Archive - February 2011

1
What Does Homeowners Insurance Actually Cover?
2
Top 10 Things You Need To Do This Tax Season
3
Small Business Owners: How To Eliminate the Self-Employment Tax
4
Should You Invest in IPO’s?
5
Die Hard – The Efficient Market Hypothesis

What Does Homeowners Insurance Actually Cover?

As I was recently perusing my homeowner’s insurance policy (yes, financial planners do that sort of thing) I got to thinking.  What exactly does this cover?

If you took out a mortgage when you bought your house you were required to have homeowner’s insurance.  The bank wasn’t about to loan you money without knowing their asset was insured.  But if that was several years ago and you can’t recall the name of the agent who sold you the insurance, your coverage might be out of date.

[See Lee Ann’s tips on life insurance policies for your children]

If you’re …

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Top 10 Things You Need To Do This Tax Season

10. Get your things organized and to your preparer as soon possible to avoid needing to file an extension.

9. If you owe a lot or are getting a big refund, adjust your with-holdings or quarterly estimated payments now.

8. If you can deduct an IRA contribution and owe tax, consider making a contribution before April 15 and getting it on your 2010 tax return.

7. If you have kids in college, and don’t have a  529 plan, set one up and put this year’s tuition in it now.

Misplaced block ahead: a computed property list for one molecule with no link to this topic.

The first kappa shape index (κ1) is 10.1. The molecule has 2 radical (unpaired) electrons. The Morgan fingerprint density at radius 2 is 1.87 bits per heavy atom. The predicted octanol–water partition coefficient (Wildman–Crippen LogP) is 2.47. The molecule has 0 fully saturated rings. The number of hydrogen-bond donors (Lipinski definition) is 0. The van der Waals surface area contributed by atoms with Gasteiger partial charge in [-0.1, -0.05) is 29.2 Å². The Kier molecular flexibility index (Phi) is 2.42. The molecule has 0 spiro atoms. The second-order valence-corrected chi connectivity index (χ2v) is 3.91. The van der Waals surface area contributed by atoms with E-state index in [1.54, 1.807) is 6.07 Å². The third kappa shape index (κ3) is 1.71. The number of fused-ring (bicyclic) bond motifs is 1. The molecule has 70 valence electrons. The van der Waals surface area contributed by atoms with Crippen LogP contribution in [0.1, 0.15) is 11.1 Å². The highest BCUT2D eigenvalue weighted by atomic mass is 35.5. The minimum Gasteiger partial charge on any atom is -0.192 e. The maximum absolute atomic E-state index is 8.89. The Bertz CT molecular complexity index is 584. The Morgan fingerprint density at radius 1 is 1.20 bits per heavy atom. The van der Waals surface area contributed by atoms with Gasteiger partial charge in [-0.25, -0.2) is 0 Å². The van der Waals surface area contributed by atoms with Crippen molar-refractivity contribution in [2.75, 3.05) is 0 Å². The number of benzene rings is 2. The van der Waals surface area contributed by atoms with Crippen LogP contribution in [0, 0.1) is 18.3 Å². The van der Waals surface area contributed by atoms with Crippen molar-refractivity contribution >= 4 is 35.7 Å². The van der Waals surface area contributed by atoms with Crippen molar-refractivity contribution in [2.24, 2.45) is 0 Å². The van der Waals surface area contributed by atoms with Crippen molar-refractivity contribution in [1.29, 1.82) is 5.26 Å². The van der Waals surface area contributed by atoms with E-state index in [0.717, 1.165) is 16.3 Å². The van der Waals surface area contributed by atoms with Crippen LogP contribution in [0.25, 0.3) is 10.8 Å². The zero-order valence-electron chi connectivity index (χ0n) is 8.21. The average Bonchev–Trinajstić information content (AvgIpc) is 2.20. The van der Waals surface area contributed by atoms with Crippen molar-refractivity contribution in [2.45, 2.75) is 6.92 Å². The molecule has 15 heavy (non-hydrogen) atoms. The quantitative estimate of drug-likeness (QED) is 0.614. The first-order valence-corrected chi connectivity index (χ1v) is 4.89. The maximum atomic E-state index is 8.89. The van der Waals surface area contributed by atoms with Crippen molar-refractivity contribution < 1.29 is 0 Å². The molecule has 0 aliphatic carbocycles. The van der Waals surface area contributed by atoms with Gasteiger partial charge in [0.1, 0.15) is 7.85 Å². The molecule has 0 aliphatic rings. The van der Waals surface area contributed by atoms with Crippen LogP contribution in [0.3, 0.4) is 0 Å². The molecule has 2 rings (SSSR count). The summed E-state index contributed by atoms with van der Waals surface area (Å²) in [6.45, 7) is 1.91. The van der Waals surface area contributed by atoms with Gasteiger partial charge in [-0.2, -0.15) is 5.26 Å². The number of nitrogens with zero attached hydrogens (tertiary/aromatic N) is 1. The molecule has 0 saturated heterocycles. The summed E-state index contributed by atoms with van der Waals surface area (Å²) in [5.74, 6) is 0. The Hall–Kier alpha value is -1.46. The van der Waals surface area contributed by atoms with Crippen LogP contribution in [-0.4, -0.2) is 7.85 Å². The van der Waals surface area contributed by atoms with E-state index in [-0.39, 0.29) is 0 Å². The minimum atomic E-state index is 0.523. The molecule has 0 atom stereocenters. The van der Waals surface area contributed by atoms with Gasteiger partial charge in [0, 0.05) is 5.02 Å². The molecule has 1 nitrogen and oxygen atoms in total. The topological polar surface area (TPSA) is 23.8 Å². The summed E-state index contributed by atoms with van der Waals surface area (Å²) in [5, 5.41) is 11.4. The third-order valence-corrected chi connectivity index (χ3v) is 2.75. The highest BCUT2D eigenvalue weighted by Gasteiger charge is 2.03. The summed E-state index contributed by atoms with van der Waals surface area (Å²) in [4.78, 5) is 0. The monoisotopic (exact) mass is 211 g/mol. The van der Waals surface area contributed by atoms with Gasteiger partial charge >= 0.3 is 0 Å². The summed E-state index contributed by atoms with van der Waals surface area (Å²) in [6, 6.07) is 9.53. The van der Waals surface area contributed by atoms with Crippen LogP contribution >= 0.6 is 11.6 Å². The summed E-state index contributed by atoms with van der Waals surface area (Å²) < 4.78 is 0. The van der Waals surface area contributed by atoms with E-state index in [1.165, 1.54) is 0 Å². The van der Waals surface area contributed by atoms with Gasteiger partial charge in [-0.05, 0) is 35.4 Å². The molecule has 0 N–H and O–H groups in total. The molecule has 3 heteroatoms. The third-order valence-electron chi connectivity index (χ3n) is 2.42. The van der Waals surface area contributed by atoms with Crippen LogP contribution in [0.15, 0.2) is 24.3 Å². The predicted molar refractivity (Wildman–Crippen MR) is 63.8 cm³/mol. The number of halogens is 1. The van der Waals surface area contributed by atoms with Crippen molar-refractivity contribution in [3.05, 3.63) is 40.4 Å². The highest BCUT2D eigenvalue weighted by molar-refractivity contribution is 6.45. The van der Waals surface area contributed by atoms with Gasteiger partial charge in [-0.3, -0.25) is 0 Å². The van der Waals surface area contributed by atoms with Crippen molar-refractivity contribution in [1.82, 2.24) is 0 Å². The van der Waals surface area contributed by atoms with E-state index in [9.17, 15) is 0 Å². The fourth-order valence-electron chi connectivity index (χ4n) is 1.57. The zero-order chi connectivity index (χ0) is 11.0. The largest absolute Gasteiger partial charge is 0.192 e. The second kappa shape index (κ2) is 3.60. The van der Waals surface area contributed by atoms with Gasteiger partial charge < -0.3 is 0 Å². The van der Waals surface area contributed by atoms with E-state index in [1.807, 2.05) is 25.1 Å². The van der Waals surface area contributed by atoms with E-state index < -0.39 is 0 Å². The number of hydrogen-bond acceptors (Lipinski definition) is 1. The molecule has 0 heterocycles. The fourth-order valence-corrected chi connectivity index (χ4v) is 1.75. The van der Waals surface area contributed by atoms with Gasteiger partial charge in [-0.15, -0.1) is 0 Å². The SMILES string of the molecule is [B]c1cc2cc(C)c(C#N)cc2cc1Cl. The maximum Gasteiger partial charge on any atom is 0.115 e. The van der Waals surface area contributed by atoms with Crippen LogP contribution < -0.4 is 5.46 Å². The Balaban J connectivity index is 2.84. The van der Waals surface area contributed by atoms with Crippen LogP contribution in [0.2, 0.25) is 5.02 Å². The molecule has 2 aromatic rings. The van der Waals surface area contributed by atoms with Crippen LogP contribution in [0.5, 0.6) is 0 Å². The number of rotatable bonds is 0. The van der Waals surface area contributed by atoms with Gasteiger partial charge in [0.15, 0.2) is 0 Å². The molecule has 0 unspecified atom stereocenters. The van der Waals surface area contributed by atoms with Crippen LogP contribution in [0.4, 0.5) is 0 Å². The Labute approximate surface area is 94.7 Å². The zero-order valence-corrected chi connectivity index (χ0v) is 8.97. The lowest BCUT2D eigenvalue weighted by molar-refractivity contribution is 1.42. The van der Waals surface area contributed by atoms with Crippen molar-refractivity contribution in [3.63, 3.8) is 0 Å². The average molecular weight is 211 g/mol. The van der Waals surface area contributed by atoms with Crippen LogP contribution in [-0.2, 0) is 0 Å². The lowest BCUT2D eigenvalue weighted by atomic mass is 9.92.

6. Start your file now for 2011 tax data.

5. …

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Small Business Owners: How To Eliminate the Self-Employment Tax

As a self-employed small business owner, you have lots of plates to keep spinning, and lots of additional costs that you never dreamed of when you were employed by someone else (like health insurance, for example).  Another cost that you have to deal with when self-employed is Self-Employment tax.

Self-Employment tax (SE tax) is essentially where you are paying both the employER and the employEE portion of the Social Security withholding tax.  This means that, in most years, you are taxed at a rate of 12.4% on your first $106,800 of income (double the amount you’d have withheld if you …

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Should You Invest in IPO’s?

Let’s say you’ve taken my advice and most of your portfolio is comprised of low-cost, passively managed, globally diversified mutual funds. You agree this is the right way to go but, let’s face it, sometimes the tried-and-true can be boring.

Now a friend of yours is really excited about an Initial Public Offering (IPO). In an IPO, a privately owned company issues shares of its stock to the public for the first time. It’s tempting to think of an IPO as the ground floor of a great opportunity, like Apple when it was still operating out of Steve Jobs’ …

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Die Hard – The Efficient Market Hypothesis

Life as a scientific hypothesis is hard. Someone hatches you, and immediately tries to kill you. Normally that is easy, because it requires just one counterexample to invalidate a hypothesis. If you survive the first attempt on your life, you get introduced to more people, all of which will also try to kill you. And so it continues all your life until you either get killed or supplanted by a bigger and better hypothesis.

Except in economics. Economic hypothesis lead a charmed life: Counterexamples don’t kill them and their popularity mostly depends on how closely they resemble some ivory tower …

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